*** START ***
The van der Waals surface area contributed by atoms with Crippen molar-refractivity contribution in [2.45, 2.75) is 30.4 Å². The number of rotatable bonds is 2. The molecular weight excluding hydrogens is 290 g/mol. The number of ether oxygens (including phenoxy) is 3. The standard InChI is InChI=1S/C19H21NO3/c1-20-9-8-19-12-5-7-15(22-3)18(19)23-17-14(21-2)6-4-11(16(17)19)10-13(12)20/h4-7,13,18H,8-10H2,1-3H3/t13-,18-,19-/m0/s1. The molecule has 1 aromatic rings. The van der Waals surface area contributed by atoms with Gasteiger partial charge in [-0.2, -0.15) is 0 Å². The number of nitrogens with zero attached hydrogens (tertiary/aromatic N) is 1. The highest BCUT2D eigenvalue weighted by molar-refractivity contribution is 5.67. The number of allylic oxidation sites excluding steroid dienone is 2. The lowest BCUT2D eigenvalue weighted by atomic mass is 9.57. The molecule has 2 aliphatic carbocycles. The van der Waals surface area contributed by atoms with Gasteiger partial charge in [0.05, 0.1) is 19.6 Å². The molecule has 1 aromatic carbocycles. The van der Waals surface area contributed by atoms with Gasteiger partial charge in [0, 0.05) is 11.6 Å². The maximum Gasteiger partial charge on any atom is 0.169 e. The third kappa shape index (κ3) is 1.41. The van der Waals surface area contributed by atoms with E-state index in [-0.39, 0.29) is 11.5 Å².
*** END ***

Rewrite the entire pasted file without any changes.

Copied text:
The van der Waals surface area contributed by atoms with Crippen molar-refractivity contribution in [2.45, 2.75) is 30.4 Å². The number of rotatable bonds is 2. The molecular weight excluding hydrogens is 290 g/mol. The number of ether oxygens (including phenoxy) is 3. The standard InChI is InChI=1S/C19H21NO3/c1-20-9-8-19-12-5-7-15(22-3)18(19)23-17-14(21-2)6-4-11(16(17)19)10-13(12)20/h4-7,13,18H,8-10H2,1-3H3/t13-,18-,19-/m0/s1. The molecule has 1 aromatic rings. The van der Waals surface area contributed by atoms with Gasteiger partial charge in [-0.2, -0.15) is 0 Å². The number of nitrogens with zero attached hydrogens (tertiary/aromatic N) is 1. The highest BCUT2D eigenvalue weighted by molar-refractivity contribution is 5.67. The number of allylic oxidation sites excluding steroid dienone is 2. The lowest BCUT2D eigenvalue weighted by atomic mass is 9.57. The molecule has 2 aliphatic carbocycles. The van der Waals surface area contributed by atoms with Gasteiger partial charge in [0.05, 0.1) is 19.6 Å². The molecule has 1 aromatic carbocycles. The van der Waals surface area contributed by atoms with Gasteiger partial charge in [0, 0.05) is 11.6 Å². The maximum Gasteiger partial charge on any atom is 0.169 e. The third kappa shape index (κ3) is 1.41. The van der Waals surface area contributed by atoms with E-state index in [-0.39, 0.29) is 11.5 Å².